Historically Langkawi was under the rule of the Sultanate of Kedah for a very long time. Eventually, it came under British rule during the colonial century and then, for a brief period during World War II, it was controlled by the Thai monarchy. This has resulted in some Thai influence on Langkawi’s culture, evident by the number of Thai restaurants and Siamese-inspired sights.

Our beach and Langkawi local from the water

After the war, the island became known as a nesting ground for pirates. The many islands and dense, verdant jungle provided much-needed cover for their dubious activities while providing an excellent hide-out. Meanwhile, the island’s inhabitants continued to live a sleepy life in wooden villages, pushing bullock carts and harvesting paddy fields. Life remained simple and easy for many years but when progress came it happened in a rush.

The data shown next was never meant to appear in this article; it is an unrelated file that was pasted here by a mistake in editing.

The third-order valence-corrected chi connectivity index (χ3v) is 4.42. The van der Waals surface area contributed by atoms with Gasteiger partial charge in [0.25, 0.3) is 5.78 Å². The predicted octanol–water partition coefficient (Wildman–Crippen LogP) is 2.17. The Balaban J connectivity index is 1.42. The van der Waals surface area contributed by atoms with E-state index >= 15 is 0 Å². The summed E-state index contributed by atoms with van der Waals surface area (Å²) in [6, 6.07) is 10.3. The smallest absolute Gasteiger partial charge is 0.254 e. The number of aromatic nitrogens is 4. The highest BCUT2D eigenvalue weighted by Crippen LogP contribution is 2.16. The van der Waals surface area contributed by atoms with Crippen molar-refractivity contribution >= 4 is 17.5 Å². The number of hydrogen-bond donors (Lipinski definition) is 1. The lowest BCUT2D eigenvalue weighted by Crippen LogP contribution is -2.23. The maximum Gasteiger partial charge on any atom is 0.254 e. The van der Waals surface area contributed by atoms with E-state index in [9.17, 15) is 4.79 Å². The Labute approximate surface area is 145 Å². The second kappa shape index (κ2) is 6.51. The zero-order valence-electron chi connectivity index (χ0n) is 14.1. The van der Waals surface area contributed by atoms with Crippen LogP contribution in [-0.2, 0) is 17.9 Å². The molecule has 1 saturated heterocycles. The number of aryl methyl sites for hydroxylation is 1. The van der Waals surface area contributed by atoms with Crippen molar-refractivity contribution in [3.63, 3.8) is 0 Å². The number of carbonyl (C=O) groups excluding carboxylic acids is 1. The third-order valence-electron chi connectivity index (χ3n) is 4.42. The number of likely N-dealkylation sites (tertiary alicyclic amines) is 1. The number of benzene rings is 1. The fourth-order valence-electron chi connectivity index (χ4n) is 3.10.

Dr Mahathir Mohammad, the fourth Prime Minister of Malaysia, had practiced on the island as a GP in his younger years. Then in the country’s top job, Dr Mahathir proceeded to work closely with Kedah authorities in 1986 to modernise and develop Langkawi into the tourism he had envisaged all those years ago.

Some of Langkawi's many islands in the background
The huge boost to the transformation of Langkawi occurred when the island was granted duty-free status, attracting tourists and locals alike to cheap goods such as liquor and cigarettes. Soon, Langkawi hotels and restaurants started popping up as the tourism industry began to boom . An international airport and cheap Air Asia flights has seen the  island become Malaysia’s best known tourism destination.

Rather than a single island, Langkawi  is actually an archipelago of 99 islands 30 kilometres of Malaysia’s north west coast. Surrounded by stunning turquoise waters, the interior of the main island is a mixture of picturesque paddy fields and jungle-clad hills and mountains. The offers excellent diving opportunities and contains scores of other sightseeing and activities.